Efficient and simple comparison operators for structs

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Category:Languages

The application I am working on currently has a large number structs which contain data which is input from various sources such as data bases and files. For example like this:

struct A  {     float val1;     std::string val2;     int val3;      bool operator < (const A& other) const; }; 

For processing, these structs are stored up in STL-containers, such as maps and therefore need a comparison operator. These are all the same and using simple boolean logic they can be written like this:

bool A:operator < (const A& o) const {     return val1 < o.val1 ||          (val1 == o.val1 && ( val2 < o.val2 ||              (val2 == o.val2 && ( val3 < o.val3 ) ) ); } 

This seems efficient, but has several drawbacks:

  1. These expressions get huge if the structs as a dozen or more members.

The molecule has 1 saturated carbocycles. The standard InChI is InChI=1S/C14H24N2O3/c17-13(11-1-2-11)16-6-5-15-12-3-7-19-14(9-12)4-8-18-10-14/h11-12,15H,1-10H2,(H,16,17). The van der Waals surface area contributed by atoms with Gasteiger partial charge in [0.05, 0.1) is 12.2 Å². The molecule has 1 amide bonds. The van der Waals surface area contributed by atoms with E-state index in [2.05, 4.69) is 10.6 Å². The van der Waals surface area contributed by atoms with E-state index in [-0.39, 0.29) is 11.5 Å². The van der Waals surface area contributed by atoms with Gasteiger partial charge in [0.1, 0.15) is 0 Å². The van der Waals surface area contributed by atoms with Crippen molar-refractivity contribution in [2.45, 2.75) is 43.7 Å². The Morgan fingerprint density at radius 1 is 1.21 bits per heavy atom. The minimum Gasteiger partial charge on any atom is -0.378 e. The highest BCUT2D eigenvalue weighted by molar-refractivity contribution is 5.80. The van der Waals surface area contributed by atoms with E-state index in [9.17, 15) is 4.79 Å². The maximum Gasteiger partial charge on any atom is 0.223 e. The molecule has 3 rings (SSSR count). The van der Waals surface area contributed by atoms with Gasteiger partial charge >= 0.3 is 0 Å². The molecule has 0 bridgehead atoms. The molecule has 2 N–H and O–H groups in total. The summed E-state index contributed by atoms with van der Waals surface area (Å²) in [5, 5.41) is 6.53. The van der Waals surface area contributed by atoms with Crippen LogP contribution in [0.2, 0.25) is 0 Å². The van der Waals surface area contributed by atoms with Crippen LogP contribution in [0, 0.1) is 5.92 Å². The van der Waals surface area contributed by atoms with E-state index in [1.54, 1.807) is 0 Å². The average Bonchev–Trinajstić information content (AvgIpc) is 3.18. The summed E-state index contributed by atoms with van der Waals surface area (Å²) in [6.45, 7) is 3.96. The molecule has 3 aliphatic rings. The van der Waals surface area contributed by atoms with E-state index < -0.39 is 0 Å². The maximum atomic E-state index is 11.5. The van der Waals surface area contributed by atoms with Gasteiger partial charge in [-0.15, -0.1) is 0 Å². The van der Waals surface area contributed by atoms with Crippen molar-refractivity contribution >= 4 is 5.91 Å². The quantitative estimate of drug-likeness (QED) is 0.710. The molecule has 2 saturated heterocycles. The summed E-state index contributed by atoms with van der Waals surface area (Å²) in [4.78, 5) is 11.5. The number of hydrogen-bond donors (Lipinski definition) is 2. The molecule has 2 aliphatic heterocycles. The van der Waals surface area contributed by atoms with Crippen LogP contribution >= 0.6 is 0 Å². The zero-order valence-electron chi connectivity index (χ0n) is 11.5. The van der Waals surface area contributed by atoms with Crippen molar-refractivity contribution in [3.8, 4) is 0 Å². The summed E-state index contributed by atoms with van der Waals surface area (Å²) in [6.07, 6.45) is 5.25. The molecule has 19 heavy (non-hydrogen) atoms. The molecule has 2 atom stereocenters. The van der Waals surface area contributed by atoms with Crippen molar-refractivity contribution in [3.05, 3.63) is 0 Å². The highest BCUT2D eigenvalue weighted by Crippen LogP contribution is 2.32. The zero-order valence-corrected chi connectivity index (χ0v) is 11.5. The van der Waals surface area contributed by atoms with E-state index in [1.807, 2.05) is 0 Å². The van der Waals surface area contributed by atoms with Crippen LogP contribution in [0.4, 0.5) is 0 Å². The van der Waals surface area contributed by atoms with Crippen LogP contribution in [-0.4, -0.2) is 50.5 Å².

2. It is cumbersome to write and maintain if members change.
  3. It needs to be done for every struct separately.

Is there a more maintainable way to compare structs like this?

 


You can use the builtin comparison that ships with <tuple> like this:

#include <tuple>  bool A::operator < (const A& rhs) const {     return std::tie(val1, val2, val3) < std::tie(rhs.val1, rhs.val2, rhs.val3); } 

This doesn't scale when more and more data members are added to the struct, but this might also be a hint that you could create intermediate structs that implement operator < and hence play well with the above implementation of a top-level operator <.

Let me add three additional comments on operator <.

  1. Once you have operator <, clients will expect that all other comparison operators are provided, too. Before we have the three-way comparison in C++20, you can avoid unnecessary boilerplate code by e.g. using the Boost operator library:

    #include <boost/operators.hpp>  struct A : private boost::totally_ordered<A> { /* ... */ }; 

    which generates all operators based on operator < and operator == for you.

  2. In your example, there is no need for the operator to be a member of A. You can make it a free function, which is preferable (see here for the rationale).

  3. If there is no intrinsic ordering related to A and you just need operator < to store instances as keys in a std::map, consider providing a named predicate.

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